NSW Government finally backs down on rail shutdown
Media release, 21 February 2022: The NSW Government has finally backed down on its outrageous rail shut down today, agreeing to allow rail workers to continue to drive trains tomorrow (Tuesday).
Rail, Tram and Bus Union (RTBU) NSW Secretary, Alex Claassens, welcomed the NSW Government’s decision stop its rail shutdown and allow trains to run tomorrow.
The RTBU and the NSW Government have been talks today, attempting to reach an agreement that would allow trains to run while also allowing workers to exercise their right to take action over the government’s refusal to agree to their basic safety, privatisation and hygiene asks.
“Today’s rail shut down was a huge dummy spit by the NSW Government, supported by their federal counterparts. It’s good to see they’ve now agreed to let the trains run again,” Mr Claassens said.
“We have said all along that the NSW Government could run services with our bans in place, and we are pleased that they have finally listened. Services may be disjointed, but at least there will be trains moving again.
“The NSW Government’s treatment of Sydney and NSW Trains workers and commuters has been appalling for a long time, but then bringing in expensive lawyers in a bid to silence workers and then shutting down the whole rail network and inconveniencing commuters was a whole new low.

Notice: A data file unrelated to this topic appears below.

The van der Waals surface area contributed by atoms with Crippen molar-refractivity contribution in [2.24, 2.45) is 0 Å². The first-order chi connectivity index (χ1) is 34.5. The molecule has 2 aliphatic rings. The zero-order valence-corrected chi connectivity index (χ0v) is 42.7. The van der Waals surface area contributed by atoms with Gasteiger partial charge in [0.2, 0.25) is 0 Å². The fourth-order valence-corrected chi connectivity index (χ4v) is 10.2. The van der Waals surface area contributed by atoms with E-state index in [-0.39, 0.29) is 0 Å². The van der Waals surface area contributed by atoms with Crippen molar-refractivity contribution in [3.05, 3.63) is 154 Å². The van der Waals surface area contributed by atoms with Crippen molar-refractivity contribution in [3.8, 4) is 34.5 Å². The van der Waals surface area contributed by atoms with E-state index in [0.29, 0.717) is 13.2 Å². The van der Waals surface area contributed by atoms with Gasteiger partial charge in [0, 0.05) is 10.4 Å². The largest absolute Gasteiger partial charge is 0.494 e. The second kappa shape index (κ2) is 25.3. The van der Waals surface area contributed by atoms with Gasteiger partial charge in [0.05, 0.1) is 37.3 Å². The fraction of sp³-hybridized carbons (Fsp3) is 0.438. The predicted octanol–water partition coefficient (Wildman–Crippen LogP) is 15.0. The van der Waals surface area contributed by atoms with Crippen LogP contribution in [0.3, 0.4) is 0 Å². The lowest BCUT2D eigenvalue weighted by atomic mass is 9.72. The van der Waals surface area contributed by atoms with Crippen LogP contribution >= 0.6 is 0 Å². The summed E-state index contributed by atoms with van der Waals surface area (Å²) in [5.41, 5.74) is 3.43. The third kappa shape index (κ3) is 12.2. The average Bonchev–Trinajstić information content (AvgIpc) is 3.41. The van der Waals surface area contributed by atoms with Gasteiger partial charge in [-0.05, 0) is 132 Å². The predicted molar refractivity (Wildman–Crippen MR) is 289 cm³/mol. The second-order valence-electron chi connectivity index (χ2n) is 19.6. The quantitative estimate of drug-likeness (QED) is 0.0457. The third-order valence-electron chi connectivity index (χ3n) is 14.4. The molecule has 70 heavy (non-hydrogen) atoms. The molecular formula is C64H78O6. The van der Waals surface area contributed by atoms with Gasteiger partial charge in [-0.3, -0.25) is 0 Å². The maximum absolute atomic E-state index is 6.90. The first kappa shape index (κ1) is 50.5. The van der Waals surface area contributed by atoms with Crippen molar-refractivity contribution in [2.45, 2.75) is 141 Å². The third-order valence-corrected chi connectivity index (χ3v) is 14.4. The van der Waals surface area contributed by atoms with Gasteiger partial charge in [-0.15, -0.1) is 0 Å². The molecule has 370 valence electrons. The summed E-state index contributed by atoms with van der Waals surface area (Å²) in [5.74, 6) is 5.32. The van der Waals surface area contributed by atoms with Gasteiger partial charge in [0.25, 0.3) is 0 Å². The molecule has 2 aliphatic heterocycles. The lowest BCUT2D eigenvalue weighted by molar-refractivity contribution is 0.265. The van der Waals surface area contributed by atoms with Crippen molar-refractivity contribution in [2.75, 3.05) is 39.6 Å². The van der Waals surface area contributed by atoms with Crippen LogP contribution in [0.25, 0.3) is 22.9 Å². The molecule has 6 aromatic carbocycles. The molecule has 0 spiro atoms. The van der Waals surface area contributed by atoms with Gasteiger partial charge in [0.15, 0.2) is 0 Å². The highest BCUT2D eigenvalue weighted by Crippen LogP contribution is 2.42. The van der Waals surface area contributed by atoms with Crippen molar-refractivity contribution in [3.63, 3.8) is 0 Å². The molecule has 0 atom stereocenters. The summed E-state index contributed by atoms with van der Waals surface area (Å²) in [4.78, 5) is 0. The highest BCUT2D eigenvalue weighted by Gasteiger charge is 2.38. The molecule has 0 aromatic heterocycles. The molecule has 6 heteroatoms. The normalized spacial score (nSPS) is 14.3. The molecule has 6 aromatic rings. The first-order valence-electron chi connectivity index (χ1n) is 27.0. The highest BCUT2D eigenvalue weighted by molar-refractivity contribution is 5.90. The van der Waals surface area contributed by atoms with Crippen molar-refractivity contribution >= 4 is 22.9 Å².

“To deliberately shut down the rail network on such a big day for many people, seemingly so they can run a fear campaign about unions, is quite extraordinary.
“Workers will now go back to taking the protected industrial action we’d planned – action that really only transport management will notice, not commuters.
“We’re always willing to work with the NSW Government if it means reaching an agreement to keep our railways safe and moving.”
The parties are set to meet in the Fair Work Commission again on Wednesday.
Among the key sticking points in current enterprise agreement negotiations are:
- Privatisation – workers want a commitment that no train services or lines will be lost in the event of privatisation;
- Safety claims – workers want a guarantee that any changes to our services will leave them as safe or safer;
- Hygiene – workers want a commitment to maintaining the existing level of hygiene using good, full time jobs.